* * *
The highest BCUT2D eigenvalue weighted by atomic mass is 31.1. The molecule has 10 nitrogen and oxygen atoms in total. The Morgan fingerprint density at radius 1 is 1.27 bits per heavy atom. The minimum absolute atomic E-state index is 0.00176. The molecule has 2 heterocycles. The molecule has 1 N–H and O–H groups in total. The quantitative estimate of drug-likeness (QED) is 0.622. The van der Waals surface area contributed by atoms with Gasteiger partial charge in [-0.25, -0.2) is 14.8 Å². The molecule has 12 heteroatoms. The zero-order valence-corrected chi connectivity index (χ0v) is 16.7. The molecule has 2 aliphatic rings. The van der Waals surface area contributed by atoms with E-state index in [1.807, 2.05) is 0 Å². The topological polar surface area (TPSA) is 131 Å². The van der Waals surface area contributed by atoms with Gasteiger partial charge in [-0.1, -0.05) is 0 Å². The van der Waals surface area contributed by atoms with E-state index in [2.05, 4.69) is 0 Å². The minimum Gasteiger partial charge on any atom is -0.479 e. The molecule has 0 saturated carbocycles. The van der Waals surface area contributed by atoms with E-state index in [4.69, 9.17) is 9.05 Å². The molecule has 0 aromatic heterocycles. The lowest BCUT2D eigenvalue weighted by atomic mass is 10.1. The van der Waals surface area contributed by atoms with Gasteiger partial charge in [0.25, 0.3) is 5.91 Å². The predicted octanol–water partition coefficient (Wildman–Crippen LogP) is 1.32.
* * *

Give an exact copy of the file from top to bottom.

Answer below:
The highest BCUT2D eigenvalue weighted by atomic mass is 31.1. The molecule has 10 nitrogen and oxygen atoms in total. The Morgan fingerprint density at radius 1 is 1.27 bits per heavy atom. The minimum absolute atomic E-state index is 0.00176. The molecule has 2 heterocycles. The molecule has 1 N–H and O–H groups in total. The quantitative estimate of drug-likeness (QED) is 0.622. The van der Waals surface area contributed by atoms with Gasteiger partial charge in [-0.25, -0.2) is 14.8 Å². The molecule has 12 heteroatoms. The zero-order valence-corrected chi connectivity index (χ0v) is 16.7. The molecule has 2 aliphatic rings. The van der Waals surface area contributed by atoms with E-state index in [1.807, 2.05) is 0 Å². The topological polar surface area (TPSA) is 131 Å². The van der Waals surface area contributed by atoms with Gasteiger partial charge in [-0.1, -0.05) is 0 Å². The van der Waals surface area contributed by atoms with E-state index in [2.05, 4.69) is 0 Å². The minimum Gasteiger partial charge on any atom is -0.479 e. The molecule has 0 saturated carbocycles. The van der Waals surface area contributed by atoms with E-state index in [4.69, 9.17) is 9.05 Å². The molecule has 0 aromatic heterocycles. The lowest BCUT2D eigenvalue weighted by atomic mass is 10.1. The van der Waals surface area contributed by atoms with Gasteiger partial charge in [0.25, 0.3) is 5.91 Å². The predicted octanol–water partition coefficient (Wildman–Crippen LogP) is 1.32.